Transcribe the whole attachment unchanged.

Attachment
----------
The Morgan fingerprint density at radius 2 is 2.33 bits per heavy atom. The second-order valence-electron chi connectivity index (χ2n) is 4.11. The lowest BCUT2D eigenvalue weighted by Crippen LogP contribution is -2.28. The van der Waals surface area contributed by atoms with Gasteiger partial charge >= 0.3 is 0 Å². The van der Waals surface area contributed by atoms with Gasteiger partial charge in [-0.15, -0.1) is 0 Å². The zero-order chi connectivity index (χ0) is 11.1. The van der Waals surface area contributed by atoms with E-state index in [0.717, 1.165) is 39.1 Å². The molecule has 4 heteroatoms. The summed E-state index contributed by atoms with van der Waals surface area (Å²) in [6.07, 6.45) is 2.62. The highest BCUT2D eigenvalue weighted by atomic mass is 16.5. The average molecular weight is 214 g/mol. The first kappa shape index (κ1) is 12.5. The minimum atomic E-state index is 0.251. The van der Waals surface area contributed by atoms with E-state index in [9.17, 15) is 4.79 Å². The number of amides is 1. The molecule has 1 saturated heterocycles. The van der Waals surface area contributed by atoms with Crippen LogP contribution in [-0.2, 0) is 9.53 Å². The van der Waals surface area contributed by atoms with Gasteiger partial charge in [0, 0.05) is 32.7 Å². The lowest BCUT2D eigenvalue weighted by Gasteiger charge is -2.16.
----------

The Morgan fingerprint density at radius 2 is 2.33 bits per heavy atom. The second-order valence-electron chi connectivity index (χ2n) is 4.11. The lowest BCUT2D eigenvalue weighted by Crippen LogP contribution is -2.28. The van der Waals surface area contributed by atoms with Gasteiger partial charge >= 0.3 is 0 Å². The van der Waals surface area contributed by atoms with Gasteiger partial charge in [-0.15, -0.1) is 0 Å². The zero-order chi connectivity index (χ0) is 11.1. The van der Waals surface area contributed by atoms with E-state index in [0.717, 1.165) is 39.1 Å². The molecule has 4 heteroatoms. The summed E-state index contributed by atoms with van der Waals surface area (Å²) in [6.07, 6.45) is 2.62. The highest BCUT2D eigenvalue weighted by atomic mass is 16.5. The average molecular weight is 214 g/mol. The first kappa shape index (κ1) is 12.5. The minimum atomic E-state index is 0.251. The van der Waals surface area contributed by atoms with E-state index in [9.17, 15) is 4.79 Å². The number of amides is 1. The molecule has 1 saturated heterocycles. The van der Waals surface area contributed by atoms with Crippen LogP contribution in [-0.2, 0) is 9.53 Å². The van der Waals surface area contributed by atoms with Gasteiger partial charge in [0, 0.05) is 32.7 Å². The lowest BCUT2D eigenvalue weighted by Gasteiger charge is -2.16.